Traders use pips to measure price movements in currencies. Determining the number of pips in a certain price movement is a straightforward process, although it depends on the instrument traded.
In forex, the smallest price change is that of the last decimal point. Given that most major currency pairs, such as those involving USD, EUR and GBP, are priced to four decimal places, a pip in this scenario is a price movement of 0.0001. For example, if GBP/USD moved from 1.4000 to 1.4001, it has moved by one pip.
Comparatively, JPY currency pairs are only quoted to two decimal places. In this case, a pip is a price movement of 0.01. For instance, if GBP/JPY moved from 150.00 to 150.05, it has moved by five pips. Here are some examples of pips in forex trading.
If a trader entered a long position on GBP/USD at 1.5000 and it moved to 1.5040, the trader has made a profit of 40 pips. On the other hand, if the trader went long on GBP/USD at 1.5000 and the exchange rate fell to 1.4980, the trader has made a loss of 20 pips. Similarly, if the trader went long on GBP/JPY at 145.00 and it moved to 145.75, the trader has made a profit of 75 pips. If the exchange rate went against the trader, and GBP/JPY fell to 144.20, the trader has made a loss of 80 pips.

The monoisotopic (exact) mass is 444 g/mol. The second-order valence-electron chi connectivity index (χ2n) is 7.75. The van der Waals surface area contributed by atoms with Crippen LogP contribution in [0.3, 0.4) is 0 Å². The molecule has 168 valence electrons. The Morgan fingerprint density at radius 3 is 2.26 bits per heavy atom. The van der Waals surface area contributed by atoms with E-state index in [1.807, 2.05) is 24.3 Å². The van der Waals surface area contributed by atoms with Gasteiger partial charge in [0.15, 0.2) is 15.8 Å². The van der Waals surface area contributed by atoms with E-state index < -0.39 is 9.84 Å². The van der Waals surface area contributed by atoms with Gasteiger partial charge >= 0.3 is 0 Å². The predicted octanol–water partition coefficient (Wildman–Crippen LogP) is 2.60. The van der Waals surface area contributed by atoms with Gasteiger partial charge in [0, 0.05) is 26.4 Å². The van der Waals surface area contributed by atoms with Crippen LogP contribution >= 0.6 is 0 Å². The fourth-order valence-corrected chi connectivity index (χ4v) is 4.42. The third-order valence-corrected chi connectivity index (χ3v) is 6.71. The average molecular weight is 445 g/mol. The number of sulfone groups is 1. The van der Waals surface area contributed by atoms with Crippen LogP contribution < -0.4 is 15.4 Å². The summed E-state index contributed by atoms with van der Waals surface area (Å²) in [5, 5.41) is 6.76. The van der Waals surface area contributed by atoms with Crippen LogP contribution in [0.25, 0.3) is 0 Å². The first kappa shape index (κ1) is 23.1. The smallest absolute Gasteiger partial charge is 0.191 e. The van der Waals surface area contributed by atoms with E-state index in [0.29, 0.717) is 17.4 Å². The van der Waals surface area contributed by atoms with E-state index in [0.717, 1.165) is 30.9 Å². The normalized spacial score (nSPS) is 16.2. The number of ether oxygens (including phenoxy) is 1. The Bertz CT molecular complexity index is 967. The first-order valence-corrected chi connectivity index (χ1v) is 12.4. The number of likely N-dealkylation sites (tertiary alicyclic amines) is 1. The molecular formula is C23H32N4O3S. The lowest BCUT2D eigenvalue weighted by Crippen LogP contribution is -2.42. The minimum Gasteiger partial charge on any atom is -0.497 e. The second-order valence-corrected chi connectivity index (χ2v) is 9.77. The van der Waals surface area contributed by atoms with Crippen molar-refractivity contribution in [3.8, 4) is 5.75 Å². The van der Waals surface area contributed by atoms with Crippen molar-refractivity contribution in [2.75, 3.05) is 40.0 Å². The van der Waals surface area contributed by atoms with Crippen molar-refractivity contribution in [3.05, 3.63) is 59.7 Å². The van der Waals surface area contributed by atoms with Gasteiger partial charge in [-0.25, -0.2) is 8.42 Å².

In CFD trading, a pip represents the minimum amount by which the underlying asset needs to change in value before the CFD changes in value. So, for a CFD on a US-listed stock, a pip might be $0.01. If a trader purchased a CFD on a stock at $5.00 and it moved to $5.10, that amounts to a profit of 10 pips.
Apart from measuring price movements and profit and loss, pips are also useful for managing risk in trading and for calculating appropriate amounts of leverage to use in trades. For example, a trader can use a stop-loss order to set the maximum amount he is willing to lose in terms of pips on a trade. Having a stop loss in place will limit losses if the trade moves in the wrong direction.